Despite frequent fears in communities when losing their hospitals, mortality rates do not rise, say Harvard researchers who examined 194 closures.
Federal officials release data showing prescription histories of hundreds of thousands of doctors and identifying the most common and costly drugs.
Despite the federal government’s push to make more information available to consumers, two out of three people say it is still difficult to find out how much a doctor or hospital charges for a specific procedure or treatment, according to a new poll.
The ratings, posted on Medicare’s website Thursday, rank hospitals based on patient reviews.
More than 300 large medical groups are being penalized because they did not score well on quality measures or didn’t report their efforts to the government. The incentives will soon expand to all doctors who treat Medicare patients.
Pleasing patients has become more important to hospitals as Medicare takes consumers views into account when setting payments. Most hospitals are getting better, but others have not improved since the government started publishing ratings six years ago.
A study at Baltimore’s Johns Hopkins finds that patients in older buildings rate their care about the same as those in a sleek new hospital tower.
The lethal infection is one of three that the CDC says urgently require close monitoring and prevention to halt their spread.
Confusion about federal assistance stymied many from getting insurance in the first year of the health law marketplaces.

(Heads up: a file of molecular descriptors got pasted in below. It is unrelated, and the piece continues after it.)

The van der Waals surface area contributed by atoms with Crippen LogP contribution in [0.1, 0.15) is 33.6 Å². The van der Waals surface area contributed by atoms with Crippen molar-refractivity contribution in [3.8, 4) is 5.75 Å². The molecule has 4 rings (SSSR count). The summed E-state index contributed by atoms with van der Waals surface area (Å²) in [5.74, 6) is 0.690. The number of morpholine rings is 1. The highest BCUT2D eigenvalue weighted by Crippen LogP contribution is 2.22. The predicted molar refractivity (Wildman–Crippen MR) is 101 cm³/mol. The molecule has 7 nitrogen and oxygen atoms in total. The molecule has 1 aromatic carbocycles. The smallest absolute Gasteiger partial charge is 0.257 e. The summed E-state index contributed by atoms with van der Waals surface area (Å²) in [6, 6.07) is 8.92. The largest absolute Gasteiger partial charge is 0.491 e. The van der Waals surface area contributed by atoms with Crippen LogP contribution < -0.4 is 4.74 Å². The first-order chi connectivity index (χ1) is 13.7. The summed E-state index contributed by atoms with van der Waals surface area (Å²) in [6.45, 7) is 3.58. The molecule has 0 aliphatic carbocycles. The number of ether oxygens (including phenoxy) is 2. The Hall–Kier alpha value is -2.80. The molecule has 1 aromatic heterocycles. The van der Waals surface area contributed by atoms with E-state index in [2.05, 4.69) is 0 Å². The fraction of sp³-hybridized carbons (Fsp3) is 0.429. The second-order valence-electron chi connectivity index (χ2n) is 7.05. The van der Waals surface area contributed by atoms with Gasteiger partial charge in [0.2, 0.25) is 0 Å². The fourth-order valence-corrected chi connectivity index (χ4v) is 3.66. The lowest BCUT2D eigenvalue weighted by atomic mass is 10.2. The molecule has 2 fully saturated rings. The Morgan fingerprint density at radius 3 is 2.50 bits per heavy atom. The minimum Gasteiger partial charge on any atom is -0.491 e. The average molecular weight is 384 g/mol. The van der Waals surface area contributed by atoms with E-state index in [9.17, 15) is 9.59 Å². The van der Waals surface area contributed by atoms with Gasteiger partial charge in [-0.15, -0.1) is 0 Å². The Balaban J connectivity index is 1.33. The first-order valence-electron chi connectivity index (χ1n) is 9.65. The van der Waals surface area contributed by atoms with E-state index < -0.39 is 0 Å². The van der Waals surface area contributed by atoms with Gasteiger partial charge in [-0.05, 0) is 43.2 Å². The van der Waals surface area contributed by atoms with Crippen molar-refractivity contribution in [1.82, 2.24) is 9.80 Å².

As part of their effort to improve quality while cutting costs, federal officials announced Monday that they want programs such as accountable care organizations and bundled care to account for 50 percent of traditional Medicare spending by the end of 2018.
Penalties for readmissions and patient injuries erase bonuses hospitals earn for meeting stiff quality criteria. Fewer than 800 will end up with higher payments.
A look at the 10 least and 10 most expensive places for health insurance shows a wide gap in prices for the same type of coverage.
A new study finds that high-risk heart patients in teaching hospitals do better during the times that cardiologists gather for national conventions.
Medicare is reducing payments to 721 hospitals with high rates of infections or other medical complications. About 1,400 hospitals, including all in Maryland, are excluded from the program and Medicare did not assess their rates of patient harm.
Medicare is penalizing 721 hospitals with high rates of potentially avoidable mistakes that can harm patients, known as “hospital-acquired conditions.” Penalized hospitals will have their Medicare payments reduced by 1 percent over the fiscal year that runs from October 2014 through September 2015. To determine penalties, Medicare evaluated three types of HACs. One is central-line associated bloodstream infections, or CLABSIs. The second is catheter-associated urinary tract infections, or CAUTIs. The final one, Serious Complications, is based on eight types of injuries, including blood clots, bed sores and falls. Here are the hospitals that are being penalized:
The 1 percent penalty, mandated by the health law, will hit one of every seven hospitals in the country and fall particularly hard on academic medical centers.
The data comes from the Centers for Disease Control and Prevention, which tracks six types of frequently occurring infections in hospitals as part of an effort to reduce them.
The government’s proposed rule addresses many concerns of accountable care organizations.
In counties that are adding at least one insurer next year, average premiums for the least expensive silver plan are rising 1 percent on average, compared to 7 percent in counties where the number of insurers is not changing, KHN analysis finds.
Among the tools: penalties for admitting patients too soon after they were discharged and a focus on reducing hospital-acquired infections.